MRI of the Wrist

Marcos Loreto Sampaio, MD; Nicholas M. Kolanko, MD


Appl Radiol. 2014;43(10) 

In This Article

Bones and Cartilage

Occult fractures are detected as linear, low signal intensity on the T1-weighted sequence with surrounding bone marrow edema (Figure 1). Areas of bone contusion are differentiated mainly by the absence of a clear fracture line (Figure 2).[9] Typical areas include the scaphoid, the tubercle of trapezium (radial-sided pain), the hook of the hamate (ulnar/volar-sided pain) and the distal radius.

Figure 1.

Occult fracture. Coronal T1-weighted image demonstrates a band of low signal intensity along the scaphoid waist compatible with an undisplaced fracture line (negative initial x-rays).

Figure 2.

Bone contusion. Axial T2-weighted image with fat suppression. There is bone marrow edema within the tubercle of trapezium (post-fall) and associated edema of the surrounding soft tissues.

Avascular necrosis (AVN) of the lunate (Kienbock's disease) is characterized initially by high signal intensity on fluid sensitive sequences, with low signal intensity on all sequences later in disease progression. A typical coronal plane fracture and bone fragmentation may follow, with further progression of OA changes of the carpus (Figure 3).[10] AVN of the proximal pole of the scaphoid may happen in 30% of scaphoid waist fractures and up to 100% of proximal pole fractures. It may also present initially as nonspecific increased signal intensity on the fluid sensitive sequences. Enhancement with IV contrast is associated with viability of the fragment,[11] while low signal on all sequences (corresponding to sclerosis on radiographs and CT) is compatible with established necrosis (Figure 4).

Figure 3.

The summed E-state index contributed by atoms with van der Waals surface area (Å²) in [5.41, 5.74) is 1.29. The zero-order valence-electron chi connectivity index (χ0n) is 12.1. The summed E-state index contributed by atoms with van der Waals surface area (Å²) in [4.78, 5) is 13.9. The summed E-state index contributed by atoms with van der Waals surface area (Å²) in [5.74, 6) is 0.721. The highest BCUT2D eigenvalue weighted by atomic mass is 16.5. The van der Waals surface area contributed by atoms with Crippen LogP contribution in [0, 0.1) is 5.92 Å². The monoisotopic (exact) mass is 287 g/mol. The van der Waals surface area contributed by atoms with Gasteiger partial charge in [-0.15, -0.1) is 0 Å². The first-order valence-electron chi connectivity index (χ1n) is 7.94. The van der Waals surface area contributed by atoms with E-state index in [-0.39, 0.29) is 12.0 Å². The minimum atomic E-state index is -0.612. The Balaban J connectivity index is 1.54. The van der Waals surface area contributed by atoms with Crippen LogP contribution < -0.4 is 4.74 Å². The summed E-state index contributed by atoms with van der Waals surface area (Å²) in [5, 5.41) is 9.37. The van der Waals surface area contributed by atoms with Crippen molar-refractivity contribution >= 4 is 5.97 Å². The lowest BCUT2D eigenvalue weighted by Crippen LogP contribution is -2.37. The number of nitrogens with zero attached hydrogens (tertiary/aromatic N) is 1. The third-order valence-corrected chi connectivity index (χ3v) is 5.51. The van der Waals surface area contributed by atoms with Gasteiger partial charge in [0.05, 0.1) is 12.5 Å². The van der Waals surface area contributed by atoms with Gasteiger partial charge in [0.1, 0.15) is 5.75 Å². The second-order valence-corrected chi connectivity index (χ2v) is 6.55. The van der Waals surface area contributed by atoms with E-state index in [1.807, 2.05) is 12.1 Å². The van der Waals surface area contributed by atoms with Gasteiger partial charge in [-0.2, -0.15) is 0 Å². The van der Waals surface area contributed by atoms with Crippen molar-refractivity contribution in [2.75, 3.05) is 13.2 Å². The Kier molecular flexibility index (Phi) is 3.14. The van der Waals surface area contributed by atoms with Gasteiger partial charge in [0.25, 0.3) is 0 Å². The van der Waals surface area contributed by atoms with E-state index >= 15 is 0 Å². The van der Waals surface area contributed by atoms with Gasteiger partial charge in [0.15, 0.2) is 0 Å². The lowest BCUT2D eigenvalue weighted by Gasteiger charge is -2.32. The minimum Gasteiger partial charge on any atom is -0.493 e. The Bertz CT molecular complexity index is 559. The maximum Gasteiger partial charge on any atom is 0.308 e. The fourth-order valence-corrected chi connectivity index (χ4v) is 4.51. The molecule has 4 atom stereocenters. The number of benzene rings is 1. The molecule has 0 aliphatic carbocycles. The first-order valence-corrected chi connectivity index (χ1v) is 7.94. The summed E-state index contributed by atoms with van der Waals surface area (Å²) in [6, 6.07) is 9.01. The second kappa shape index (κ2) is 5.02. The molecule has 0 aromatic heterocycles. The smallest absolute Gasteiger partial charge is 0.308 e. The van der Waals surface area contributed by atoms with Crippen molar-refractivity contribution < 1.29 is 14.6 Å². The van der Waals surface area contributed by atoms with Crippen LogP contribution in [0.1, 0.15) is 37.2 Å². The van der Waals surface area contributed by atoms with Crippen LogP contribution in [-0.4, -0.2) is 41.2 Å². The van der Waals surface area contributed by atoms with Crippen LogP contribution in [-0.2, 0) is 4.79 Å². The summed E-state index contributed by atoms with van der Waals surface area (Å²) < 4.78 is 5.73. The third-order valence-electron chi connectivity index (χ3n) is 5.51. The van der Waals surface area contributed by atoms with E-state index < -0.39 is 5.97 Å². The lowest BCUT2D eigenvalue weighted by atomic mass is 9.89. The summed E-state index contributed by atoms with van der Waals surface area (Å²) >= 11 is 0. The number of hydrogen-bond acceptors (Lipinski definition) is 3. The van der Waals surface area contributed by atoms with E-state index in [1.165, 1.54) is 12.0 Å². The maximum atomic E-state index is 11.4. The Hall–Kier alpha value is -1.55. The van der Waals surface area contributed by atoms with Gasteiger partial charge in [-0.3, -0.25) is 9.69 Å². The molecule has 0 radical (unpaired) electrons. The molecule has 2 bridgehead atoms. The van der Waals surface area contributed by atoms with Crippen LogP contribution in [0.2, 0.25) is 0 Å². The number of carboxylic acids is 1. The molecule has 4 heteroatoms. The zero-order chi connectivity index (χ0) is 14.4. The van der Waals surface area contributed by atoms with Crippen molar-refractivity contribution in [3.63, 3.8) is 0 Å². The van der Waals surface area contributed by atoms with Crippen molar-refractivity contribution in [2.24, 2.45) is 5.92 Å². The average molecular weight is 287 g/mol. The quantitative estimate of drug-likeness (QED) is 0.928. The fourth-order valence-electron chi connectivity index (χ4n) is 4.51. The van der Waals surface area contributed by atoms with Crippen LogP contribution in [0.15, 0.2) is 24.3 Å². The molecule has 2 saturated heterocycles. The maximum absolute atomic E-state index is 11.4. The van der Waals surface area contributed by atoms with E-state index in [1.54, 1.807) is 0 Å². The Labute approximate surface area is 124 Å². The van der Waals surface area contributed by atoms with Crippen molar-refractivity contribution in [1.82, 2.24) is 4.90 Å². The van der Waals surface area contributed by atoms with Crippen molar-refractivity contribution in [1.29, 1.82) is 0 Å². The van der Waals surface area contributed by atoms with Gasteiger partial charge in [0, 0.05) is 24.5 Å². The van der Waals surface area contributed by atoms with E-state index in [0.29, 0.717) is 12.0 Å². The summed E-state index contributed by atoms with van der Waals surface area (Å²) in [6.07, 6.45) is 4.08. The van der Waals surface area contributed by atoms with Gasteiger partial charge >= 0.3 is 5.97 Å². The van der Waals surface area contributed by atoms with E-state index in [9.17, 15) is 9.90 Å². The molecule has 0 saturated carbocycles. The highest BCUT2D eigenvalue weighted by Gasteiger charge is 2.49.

Kienbock's disease. (A) Coronal T1-weighted image. The lunate (arrow) is necrotic, with partial collapse and low signal intensity with cystic changes. (B) Associated negative ulnar variance (double arrow).

Figure 4.

Avascular necrosis of the scaphoid. (A) Coronal T1-weighted image. (B) Coronal T2-weighted image with fat suppression. Old scaphoid waist non-united fracture. There is marked low signal intensity of the proximal pole (arrow) compatible with necrosis. Note associated cystic changes of the capitate (*) with severe chondropathy of its proximal margin and joint effusion.

After initial radiographic assessment, ulnar-sided pain with suspected impaction syndromes may be assessed further by MRI, with clear demonstration of the bone anatomy, signal and, eventually, associated internal derangements. Typical findings include:

  1. ulnocarpal abutment syndrome: subchondral bone marrow edema and cystic changes of the ulnar margin of the lunate, triangular fibrocartilage degeneration or tear, frequently with positive ulnar variance (Figure 5);

  2. ulnar styloid impaction syndrome: a prominent ulnar styloid, previous styloid non-union or accessory ossicle, as well as edema and cystic changes in the styloid and triquetrum;

  3. hamatolunate impaction syndrome: a type 2 lunate (anatomical variant lunate defined by a clear articular facet with the hamate), chondropathy and associated subchondral marrow signal alteration (Figure 5); and,

  4. ulnar impingement syndrome: a shortened and radially convergent distal ulna, with signal changes and remodeling at the radio-ulnar interface (Figure 5).[12]

Figure 5.

(A) Ulnocarpal abutment. Coronal PD-weighted image with fat suppression reveals a deep chondral erosion of the ulnar margin of the lunate with subchondral marrow edema, cystic changes and an associated tear of the triangular fibrocartilage (arrow). (B) Hamatolunate impaction. Coronal PD-weighted image with fat suppression. Lunate type II. Mild hamate subchondral bone marrow signal changes related to chondropathy. Note also a tear of the triangular fibrocartilage (*). (C) Ulnar impingement. Coronal PD-weighted image with fat suppression reveals short ulnar converging into the radius. Mild radial subcortical signal changes at the area of bone contact (arrow).

Figure 6.

Symptomatic carpal boss. Sagittal T2-weighted image with fat suppression. The patient presented with a painful dorsal lump, corresponding to a small carpal boss (arrow). There is bone marrow edema of the boss and subcortical marrow edema of the base of the third metacarpal. Note an incidental volar ganglion cyst (*).

MRI often reveals carpal bone cysts, commonly called bone ganglia, and demonstrates their relation to cortical defects, ligament injuries and associated soft tissue ganglia.[13] Found most often in the scaphoid and lunate, bone ganglia may be differentiated from subchondral cysts due to associated deep chondropathy.